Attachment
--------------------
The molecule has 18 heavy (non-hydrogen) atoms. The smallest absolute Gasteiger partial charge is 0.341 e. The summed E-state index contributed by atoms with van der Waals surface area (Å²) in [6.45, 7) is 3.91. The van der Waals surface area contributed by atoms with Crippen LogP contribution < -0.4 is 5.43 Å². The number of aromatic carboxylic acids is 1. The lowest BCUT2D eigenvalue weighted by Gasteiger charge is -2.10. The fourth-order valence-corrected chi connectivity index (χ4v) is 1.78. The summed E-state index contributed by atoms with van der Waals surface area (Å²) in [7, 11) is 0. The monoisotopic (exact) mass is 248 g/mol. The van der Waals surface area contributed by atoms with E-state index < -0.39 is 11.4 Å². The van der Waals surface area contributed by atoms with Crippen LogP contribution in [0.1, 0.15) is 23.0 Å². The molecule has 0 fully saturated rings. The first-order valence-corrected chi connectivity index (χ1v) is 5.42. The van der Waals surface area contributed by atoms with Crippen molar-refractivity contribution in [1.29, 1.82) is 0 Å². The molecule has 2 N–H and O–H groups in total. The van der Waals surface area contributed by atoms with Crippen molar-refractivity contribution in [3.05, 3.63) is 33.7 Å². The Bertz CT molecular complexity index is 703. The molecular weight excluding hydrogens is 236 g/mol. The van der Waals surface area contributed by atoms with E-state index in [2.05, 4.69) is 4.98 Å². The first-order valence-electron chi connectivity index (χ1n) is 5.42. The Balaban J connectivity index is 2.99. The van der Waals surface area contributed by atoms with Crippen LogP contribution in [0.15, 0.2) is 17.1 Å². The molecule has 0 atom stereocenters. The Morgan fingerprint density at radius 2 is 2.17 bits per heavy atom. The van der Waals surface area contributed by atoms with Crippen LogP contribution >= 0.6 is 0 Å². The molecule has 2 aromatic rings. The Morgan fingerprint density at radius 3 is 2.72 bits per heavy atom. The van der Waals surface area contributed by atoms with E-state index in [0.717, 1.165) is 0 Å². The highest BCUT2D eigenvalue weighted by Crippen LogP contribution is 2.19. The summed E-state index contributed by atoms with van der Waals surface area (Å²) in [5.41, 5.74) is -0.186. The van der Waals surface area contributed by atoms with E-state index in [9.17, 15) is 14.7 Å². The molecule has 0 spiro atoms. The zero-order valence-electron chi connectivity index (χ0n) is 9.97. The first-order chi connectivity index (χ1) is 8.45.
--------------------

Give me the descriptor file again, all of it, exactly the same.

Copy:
The molecule has 18 heavy (non-hydrogen) atoms. The smallest absolute Gasteiger partial charge is 0.341 e. The summed E-state index contributed by atoms with van der Waals surface area (Å²) in [6.45, 7) is 3.91. The van der Waals surface area contributed by atoms with Crippen LogP contribution < -0.4 is 5.43 Å². The number of aromatic carboxylic acids is 1. The lowest BCUT2D eigenvalue weighted by Gasteiger charge is -2.10. The fourth-order valence-corrected chi connectivity index (χ4v) is 1.78. The summed E-state index contributed by atoms with van der Waals surface area (Å²) in [7, 11) is 0. The monoisotopic (exact) mass is 248 g/mol. The van der Waals surface area contributed by atoms with E-state index < -0.39 is 11.4 Å². The van der Waals surface area contributed by atoms with Crippen LogP contribution in [0.1, 0.15) is 23.0 Å². The molecule has 0 fully saturated rings. The first-order valence-corrected chi connectivity index (χ1v) is 5.42. The van der Waals surface area contributed by atoms with Crippen molar-refractivity contribution in [1.29, 1.82) is 0 Å². The molecule has 2 N–H and O–H groups in total. The van der Waals surface area contributed by atoms with Crippen molar-refractivity contribution in [3.05, 3.63) is 33.7 Å². The Bertz CT molecular complexity index is 703. The molecular weight excluding hydrogens is 236 g/mol. The van der Waals surface area contributed by atoms with E-state index in [2.05, 4.69) is 4.98 Å². The first-order valence-electron chi connectivity index (χ1n) is 5.42. The Balaban J connectivity index is 2.99. The van der Waals surface area contributed by atoms with Crippen LogP contribution in [0.15, 0.2) is 17.1 Å². The molecule has 0 atom stereocenters. The Morgan fingerprint density at radius 2 is 2.17 bits per heavy atom. The van der Waals surface area contributed by atoms with Crippen LogP contribution >= 0.6 is 0 Å². The molecule has 2 aromatic rings. The Morgan fingerprint density at radius 3 is 2.72 bits per heavy atom. The van der Waals surface area contributed by atoms with E-state index in [0.717, 1.165) is 0 Å². The highest BCUT2D eigenvalue weighted by Crippen LogP contribution is 2.19. The summed E-state index contributed by atoms with van der Waals surface area (Å²) in [5.41, 5.74) is -0.186. The van der Waals surface area contributed by atoms with E-state index in [9.17, 15) is 14.7 Å². The molecule has 0 spiro atoms. The zero-order valence-electron chi connectivity index (χ0n) is 9.97. The first-order chi connectivity index (χ1) is 8.45.